BOCA RATON (CBSMiami/AP) — Sports teams work extremely hard for the opportunity to host a playoff game.
College football teams usually don't have that luxury, unless they get a stroke a luck.
Sometime late Friday afternoon, Florida Atlantic will load up its luggage and head south to the hotel that will house the Conference USA champions for their bowl-game preparations.
It'll be a 4-mile drive.
The comforts of home await the Owls this weekend as they get ready to play in the Boca Raton Bowl, and they're hardly the only team in America that won't be seeing a new part of the country as part of the postseason perk package. FAU, Miami, Navy and Memphis are playing bowl games on their home fields, and five other teams — six if Georgia makes the College Football Playoff title game — will play bowls in their home states.
"A chance to stay home is really special, basically to have another home game," said FAU coach Lane Kiffin, whose Owls will essentially "host" Akron in the Boca Raton Bowl. "From that advantage, it's really neat. Our players obviously at first were like, 'Well, we don't get to go anywhere.' But then when they really looked at it, they realize, 'Hey, we're honored because we're going to the best bowl that there is for our conference.'"
The Boca Raton Bowl is Tuesday, the first of the four de facto home games for some teams in this postseason. Navy is remaining in Annapolis, Maryland, for its bowl, the Dec. 28 Military Bowl against Virginia. Miami is headed to the Orange Bowl on Dec. 30, where Wisconsin awaits. And Memphis is off to the Liberty Bowl, set to meet Iowa State on Dec. 30.
Memphis had hopes of getting into a New Year's Six bowl. When that didn't happen after a loss to UCF in the American Athletic Conference title game, wide receiver Anthony Miller said going to the Liberty Bowl "was the next-best thing."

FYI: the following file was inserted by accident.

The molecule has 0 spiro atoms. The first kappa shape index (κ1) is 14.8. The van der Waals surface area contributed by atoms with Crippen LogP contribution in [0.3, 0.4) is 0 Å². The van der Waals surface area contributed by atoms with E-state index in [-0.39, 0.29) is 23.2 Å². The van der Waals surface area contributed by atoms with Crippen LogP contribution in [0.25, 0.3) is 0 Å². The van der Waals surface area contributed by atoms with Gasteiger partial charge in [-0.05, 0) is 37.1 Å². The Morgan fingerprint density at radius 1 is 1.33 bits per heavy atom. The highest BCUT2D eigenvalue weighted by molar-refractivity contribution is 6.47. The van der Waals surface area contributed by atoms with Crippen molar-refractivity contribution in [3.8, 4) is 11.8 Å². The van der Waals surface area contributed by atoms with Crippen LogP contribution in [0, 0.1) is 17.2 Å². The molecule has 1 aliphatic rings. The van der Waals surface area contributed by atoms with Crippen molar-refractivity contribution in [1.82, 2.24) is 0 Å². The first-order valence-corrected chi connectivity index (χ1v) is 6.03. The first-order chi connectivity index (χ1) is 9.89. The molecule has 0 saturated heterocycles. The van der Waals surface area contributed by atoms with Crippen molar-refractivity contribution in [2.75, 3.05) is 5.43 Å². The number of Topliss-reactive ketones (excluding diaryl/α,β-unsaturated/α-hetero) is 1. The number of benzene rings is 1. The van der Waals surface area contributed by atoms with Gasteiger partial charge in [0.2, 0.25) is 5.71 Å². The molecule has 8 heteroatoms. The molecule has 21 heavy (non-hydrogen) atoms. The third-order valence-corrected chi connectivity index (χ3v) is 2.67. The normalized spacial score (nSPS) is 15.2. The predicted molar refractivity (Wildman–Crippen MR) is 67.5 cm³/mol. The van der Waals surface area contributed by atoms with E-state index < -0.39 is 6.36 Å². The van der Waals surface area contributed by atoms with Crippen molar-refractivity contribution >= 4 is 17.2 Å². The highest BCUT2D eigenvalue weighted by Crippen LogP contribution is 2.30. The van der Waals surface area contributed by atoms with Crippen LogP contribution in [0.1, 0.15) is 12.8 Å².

"I don't mind," Miller said. "I just love the energy of being at the Liberty Bowl. I love being in Memphis. I love the fans. It's my senior year. It's my last year. I don't think there's a better way that I could end it."
FAU hasn't been to a bowl game since 2008, so its upperclassmen all will attest that being home for a bowl obviously is better than being at home with no games left to play. Navy had prearranged many of its bowl sites for the last decade or so, though now falls into the AAC mix — and the Military Bowl was thrilled to pit the Midshipmen against the Cavaliers, given how the campuses are roughly 150 miles apart.
Miami ended a decade-long bowl-victory drought last season, rose to No. 2 in the national rankings this season before dropping its final two games and has reveled in how that success re-energized the fan base. The Hurricanes fell out of CFP contention with losses to Pittsburgh and Clemson, but one last night at Hard Rock Stadium is more than a consolation prize for their seniors.
"It's going to be somewhat of a home game for us," coach Mark Richt said. "It is our home stadium. Our fans have been phenomenal all year long. It's been one of the best turnouts of fans, probably in the history of Hard Rock Stadium. ... Even though we are home, in our home city, we know we're going to get a chance to do some things we don't normally get to do that the bowl will provide for us."
Florida International, SMU, Texas, TCU and Wake Forest are also playing in-state bowls. SMU is going only 28 miles to Frisco, Texas, for its game, Wake Forest is going 80 miles to Charlotte, and Texas coach Tom Herman is going back to Houston — his former home.
"I think it's neat," Herman said. "It's a city that my family and myself have called home on a couple of different occasions, at Rice (and) at the University of Houston. ... It is a city that I have a lot of friends and people that I know back there, and I'm excited to bring our team out to Houston to play in front of them."
The last time Wake Forest went to Charlotte for a bowl game, the Demon Deacons brought 30,000 fans.
"We expect that number to increase," athletic director Ron Wellman said.
Miami isn't staying at "home," per se. The Hurricanes are moving to a resort in Broward County on Christmas night for bowl week, part of the Orange Bowl's contractual obligations. And even though Wisconsin and Akron both know they're playing road games, leaving winter behind for a few days seems like a fair trade-off.
Kiffin doesn't see a downside for his team, either.
"Miami used to want to do what? Go to the Orange Bowl," Kiffin said. "USC and UCLA want to do what? Go to the Rose Bowl. So it can be really special when it's a premier bowl like this."
(© Copyright 2017 CBS Broadcasting Inc. All Rights Reserved. The Associated Press contributed to this report.)
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